Saluting the Sentry

           I barely noticed the little tree out front. Like a sentry, it has stood silently upright for a year, in the strip between the lawn and the street, guarding the house. Now that the days are longer, you’d think I would have noticed it more. But sadly, I haven’t. I’ve taken it for granted, or worse than that. I’ve not seen it as distinguishable from the view Out There, beyond my front window.

            If the tree had feelings, I’d say I know how it feels.Tree out front

            But suddenly it has erupted into a frenzy of red blooms. Pink red, to be exact, like dark watermelon or some varieties of geranium. It makes me so happy I want to bury my face in it. If it were larger, I’d climb it, but it’s not big enough yet for human exploration.

            I wonder what it is? I recognize some local trees, but not this one. I snap photos and iPhone them to my gardener and nature lover friends. Do you know what this is?

            One friend who lives in Ohio and worked at a botanical garden said it looked like a plum tree, but plum trees bloom in the spring, not the summer. She said it looks more tropical. My other friend who teaches nature writing doesn’t know either.

            So I’ll break off a few leaves and blossoms and take them with me to the nursery. Now that the sentry has shown its colors, I want to fully acknowledge it. And I want to know how tall it will grow. How many years will it stand? And does it have to be protected from seasonal hazards? Bugs, traffic and fire pollution, drought? It seems to be doing fine without water, so far anyway.

Lagerstroemia indica

            According to the cute guy at the nursery (a bonus for my visit), the tree is a crape myrtle, also known in more recent years as crepe myrtle. It is an evergreen shrub, drought resistant, and often used along our San Diego sidewalks. It does well in all warmer climates around the world, having come originally from Southeast Asia. It can grow up to 25 feet tall and even taller and Blossomsmakes a nice shade tree. It often has more than one trunk. Its flower petals are crinkled, like crepe paper, thus the name. It is one of the longest-blooming trees, from July to September in our hemisphere. It is slow to grow, but can live as long as 150 years.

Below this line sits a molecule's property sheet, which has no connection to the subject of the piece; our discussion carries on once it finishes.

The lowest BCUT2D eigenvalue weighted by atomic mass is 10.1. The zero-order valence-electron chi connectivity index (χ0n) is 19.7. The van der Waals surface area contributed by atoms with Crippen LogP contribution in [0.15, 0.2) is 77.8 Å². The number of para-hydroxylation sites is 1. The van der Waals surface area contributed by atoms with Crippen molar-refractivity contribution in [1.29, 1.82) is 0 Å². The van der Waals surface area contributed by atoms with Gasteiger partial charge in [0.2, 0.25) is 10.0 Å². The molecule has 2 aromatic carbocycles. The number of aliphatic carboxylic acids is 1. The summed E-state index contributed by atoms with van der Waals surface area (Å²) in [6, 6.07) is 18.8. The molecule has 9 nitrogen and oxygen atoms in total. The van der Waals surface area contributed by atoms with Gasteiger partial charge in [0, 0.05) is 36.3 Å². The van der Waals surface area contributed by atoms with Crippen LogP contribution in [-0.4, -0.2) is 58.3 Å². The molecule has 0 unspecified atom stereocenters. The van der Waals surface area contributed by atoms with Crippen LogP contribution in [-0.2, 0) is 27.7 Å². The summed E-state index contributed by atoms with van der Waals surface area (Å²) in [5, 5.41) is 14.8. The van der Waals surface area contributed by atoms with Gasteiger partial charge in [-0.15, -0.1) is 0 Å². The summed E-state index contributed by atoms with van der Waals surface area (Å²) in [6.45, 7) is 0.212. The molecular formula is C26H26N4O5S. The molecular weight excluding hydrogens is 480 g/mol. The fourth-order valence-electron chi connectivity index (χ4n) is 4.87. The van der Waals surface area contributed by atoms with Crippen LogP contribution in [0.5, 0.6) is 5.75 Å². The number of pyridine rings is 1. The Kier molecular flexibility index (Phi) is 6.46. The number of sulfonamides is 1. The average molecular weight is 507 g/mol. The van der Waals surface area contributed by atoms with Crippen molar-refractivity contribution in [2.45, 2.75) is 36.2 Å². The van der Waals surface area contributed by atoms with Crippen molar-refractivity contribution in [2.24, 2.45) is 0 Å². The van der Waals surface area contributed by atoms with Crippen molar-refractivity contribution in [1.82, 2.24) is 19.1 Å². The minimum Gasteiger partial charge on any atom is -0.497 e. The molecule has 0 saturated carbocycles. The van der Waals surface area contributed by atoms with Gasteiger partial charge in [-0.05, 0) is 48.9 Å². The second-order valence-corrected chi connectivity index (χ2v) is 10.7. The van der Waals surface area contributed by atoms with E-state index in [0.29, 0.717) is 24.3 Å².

In mythology, the myrtle tree is associated with Venus and is a symbol for love, peace, fertility and rejuvenation. Sounds good to me! And I salute you from now on.


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About me and head wind journal A head wind is a wind that slows us down. Stops our forward motion, at least temporarily. During this lull, I feel the mind breezes. Like clouds above the ocean, they may take shape or drift away. I sailed into the blogging world in January of 2013. At the time, I was still working as a freelance writer, that is, writing for clients and the local newspaper. So I set up head wind journal as an outlet for my own essay writing – and for the photos I take while walking around. It’s been fun, more fun than working!

One thought on “Saluting the Sentry”

  1. Crape Myrtle line the streets of Edenton. All shades of pink, magenta, peach and white. We have a white one in our back yard. We planted it 5 years ago. It was the size of yours then. Now it is enormous and gorgeous. It is in bloom right now (September) I hope it still is when you get here. Hugs

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